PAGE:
Because of this, non-Indigenous professionals may find it difficult at first to value the traditional knowledge that Indigenous peoples possess, or to hold it up on the same level as the knowledge gained from Western science. Indigenous knowledge lives in community and collective bodies of shared learning, memory and relationships. In this way, knowledge is a living community entity that belongs to each individual and for the purpose of the entire community. Cultural teachings, governance practices and community protocols are all pillars of Indigenous knowledge in how it relates to land-based expertise, language and community values. Indigenous knowledge, as it pertains to each community, is a convergence of cultural, governance and traditional teachings that extends from the past, to inform the present, and in the interest of the future.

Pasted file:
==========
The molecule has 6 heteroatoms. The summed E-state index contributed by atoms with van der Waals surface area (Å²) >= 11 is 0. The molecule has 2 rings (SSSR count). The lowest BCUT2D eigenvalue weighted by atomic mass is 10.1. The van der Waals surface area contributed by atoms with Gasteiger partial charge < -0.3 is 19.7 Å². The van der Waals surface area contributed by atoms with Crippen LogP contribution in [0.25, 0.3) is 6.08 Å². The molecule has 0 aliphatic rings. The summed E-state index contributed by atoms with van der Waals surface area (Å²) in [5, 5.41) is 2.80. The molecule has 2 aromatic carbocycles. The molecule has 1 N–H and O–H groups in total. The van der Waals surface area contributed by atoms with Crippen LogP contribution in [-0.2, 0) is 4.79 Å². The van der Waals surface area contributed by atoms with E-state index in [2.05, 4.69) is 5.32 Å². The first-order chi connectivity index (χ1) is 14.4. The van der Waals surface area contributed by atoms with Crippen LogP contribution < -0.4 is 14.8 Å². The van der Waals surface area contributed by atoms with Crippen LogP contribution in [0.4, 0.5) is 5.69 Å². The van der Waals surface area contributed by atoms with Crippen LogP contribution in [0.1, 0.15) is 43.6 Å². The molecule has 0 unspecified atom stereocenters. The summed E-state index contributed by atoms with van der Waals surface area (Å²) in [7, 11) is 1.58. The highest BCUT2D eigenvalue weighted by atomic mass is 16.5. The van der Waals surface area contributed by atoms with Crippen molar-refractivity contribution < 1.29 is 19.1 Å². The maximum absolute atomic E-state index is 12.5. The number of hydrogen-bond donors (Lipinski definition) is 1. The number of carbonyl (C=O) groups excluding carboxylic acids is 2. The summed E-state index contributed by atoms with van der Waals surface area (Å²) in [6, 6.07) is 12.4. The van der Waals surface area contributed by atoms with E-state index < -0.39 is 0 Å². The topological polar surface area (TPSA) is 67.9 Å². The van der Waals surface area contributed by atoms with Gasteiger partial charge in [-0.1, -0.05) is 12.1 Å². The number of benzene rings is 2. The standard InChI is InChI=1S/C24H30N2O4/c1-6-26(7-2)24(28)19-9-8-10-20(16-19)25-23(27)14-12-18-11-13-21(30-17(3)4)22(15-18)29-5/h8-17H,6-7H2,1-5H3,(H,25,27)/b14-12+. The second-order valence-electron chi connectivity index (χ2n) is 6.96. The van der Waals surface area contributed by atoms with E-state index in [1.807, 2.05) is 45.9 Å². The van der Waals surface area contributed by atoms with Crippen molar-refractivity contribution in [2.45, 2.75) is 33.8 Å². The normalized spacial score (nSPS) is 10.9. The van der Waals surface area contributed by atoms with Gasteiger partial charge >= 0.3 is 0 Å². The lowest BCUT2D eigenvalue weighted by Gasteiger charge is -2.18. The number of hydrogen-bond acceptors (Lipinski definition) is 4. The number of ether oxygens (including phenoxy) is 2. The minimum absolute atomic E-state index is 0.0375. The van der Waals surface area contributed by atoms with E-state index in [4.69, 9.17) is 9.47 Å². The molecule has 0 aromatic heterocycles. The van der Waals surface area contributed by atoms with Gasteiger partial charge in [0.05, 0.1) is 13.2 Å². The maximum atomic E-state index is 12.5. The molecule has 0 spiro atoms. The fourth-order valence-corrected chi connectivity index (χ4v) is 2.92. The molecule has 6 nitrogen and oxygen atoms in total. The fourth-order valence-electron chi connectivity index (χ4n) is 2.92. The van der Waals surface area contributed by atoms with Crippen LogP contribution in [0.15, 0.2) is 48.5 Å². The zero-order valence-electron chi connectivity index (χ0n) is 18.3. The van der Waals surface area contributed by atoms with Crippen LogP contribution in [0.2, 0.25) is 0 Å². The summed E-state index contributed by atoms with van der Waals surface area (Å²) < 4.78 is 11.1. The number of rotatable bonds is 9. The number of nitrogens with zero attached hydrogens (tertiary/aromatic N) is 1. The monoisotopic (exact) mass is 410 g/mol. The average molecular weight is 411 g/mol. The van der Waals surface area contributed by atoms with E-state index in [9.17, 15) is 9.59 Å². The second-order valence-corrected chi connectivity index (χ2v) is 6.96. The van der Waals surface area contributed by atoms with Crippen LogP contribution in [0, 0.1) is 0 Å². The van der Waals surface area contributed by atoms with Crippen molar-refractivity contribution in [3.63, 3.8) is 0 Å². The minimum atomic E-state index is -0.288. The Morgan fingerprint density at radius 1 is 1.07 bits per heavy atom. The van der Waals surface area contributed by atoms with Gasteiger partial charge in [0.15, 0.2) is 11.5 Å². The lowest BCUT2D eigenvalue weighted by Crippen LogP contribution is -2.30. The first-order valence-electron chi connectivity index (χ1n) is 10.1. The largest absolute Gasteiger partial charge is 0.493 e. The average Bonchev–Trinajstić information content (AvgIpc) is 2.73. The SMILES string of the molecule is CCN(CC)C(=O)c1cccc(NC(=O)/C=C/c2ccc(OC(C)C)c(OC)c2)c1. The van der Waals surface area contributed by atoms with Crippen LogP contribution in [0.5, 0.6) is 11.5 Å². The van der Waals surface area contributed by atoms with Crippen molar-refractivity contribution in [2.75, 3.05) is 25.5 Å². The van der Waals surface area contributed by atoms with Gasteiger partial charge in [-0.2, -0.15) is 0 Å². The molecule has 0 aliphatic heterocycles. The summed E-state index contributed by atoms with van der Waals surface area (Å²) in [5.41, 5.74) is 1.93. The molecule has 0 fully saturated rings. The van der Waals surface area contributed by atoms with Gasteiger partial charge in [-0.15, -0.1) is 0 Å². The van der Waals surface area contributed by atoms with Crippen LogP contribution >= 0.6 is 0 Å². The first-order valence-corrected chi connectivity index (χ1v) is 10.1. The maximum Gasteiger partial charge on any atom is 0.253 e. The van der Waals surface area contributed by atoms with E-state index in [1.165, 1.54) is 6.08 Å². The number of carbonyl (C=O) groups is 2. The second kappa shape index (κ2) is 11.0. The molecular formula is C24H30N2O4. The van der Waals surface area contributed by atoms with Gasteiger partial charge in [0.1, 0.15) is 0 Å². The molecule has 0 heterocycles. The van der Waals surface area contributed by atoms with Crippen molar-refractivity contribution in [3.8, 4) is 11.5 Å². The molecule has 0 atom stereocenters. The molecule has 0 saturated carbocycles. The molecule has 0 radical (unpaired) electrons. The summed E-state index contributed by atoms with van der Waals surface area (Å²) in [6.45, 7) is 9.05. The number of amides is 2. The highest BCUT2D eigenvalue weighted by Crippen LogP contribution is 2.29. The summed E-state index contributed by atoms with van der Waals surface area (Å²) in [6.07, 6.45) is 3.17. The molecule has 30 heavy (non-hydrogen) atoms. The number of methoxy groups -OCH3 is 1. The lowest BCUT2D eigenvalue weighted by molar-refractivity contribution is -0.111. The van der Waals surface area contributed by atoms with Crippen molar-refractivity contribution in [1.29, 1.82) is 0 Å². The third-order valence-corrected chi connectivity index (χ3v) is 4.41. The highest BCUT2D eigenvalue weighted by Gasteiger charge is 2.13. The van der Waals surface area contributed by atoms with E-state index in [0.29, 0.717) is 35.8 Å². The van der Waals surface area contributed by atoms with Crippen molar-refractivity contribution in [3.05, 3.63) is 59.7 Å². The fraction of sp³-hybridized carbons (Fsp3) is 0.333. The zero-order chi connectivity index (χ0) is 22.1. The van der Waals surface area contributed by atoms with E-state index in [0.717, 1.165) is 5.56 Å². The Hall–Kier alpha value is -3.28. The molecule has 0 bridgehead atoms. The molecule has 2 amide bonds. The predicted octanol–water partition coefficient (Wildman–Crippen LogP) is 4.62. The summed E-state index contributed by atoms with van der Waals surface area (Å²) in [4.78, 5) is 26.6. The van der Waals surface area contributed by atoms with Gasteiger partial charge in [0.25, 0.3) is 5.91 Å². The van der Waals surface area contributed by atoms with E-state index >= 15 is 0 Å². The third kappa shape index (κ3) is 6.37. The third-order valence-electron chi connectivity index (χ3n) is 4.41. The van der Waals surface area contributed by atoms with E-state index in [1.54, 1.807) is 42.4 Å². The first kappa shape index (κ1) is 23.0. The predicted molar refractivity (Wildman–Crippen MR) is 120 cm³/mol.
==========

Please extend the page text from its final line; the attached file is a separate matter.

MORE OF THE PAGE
While Indigenous Knowledge is becoming more formalized through programming in post-secondary educational systems, it is more authentically passed on through relationships, land-based practices and personal or shared experiential learning. True experts in knowledge pertaining to changing environments, climate adaptation and more importantly, how to restore balanced relations with our planet are Indigenous knowledge keepers who protect and preserve systems of place-based knowledge for generations to come. Therefore, we must value and recognize the knowledge that lies within people in Indigenous communities and consider both Western and Indigenous knowledge perspectives equally to support the success of climate related projects.

Listen here to Chief Gordon Planes reflect on the importance of regarding the Land as a Teacher.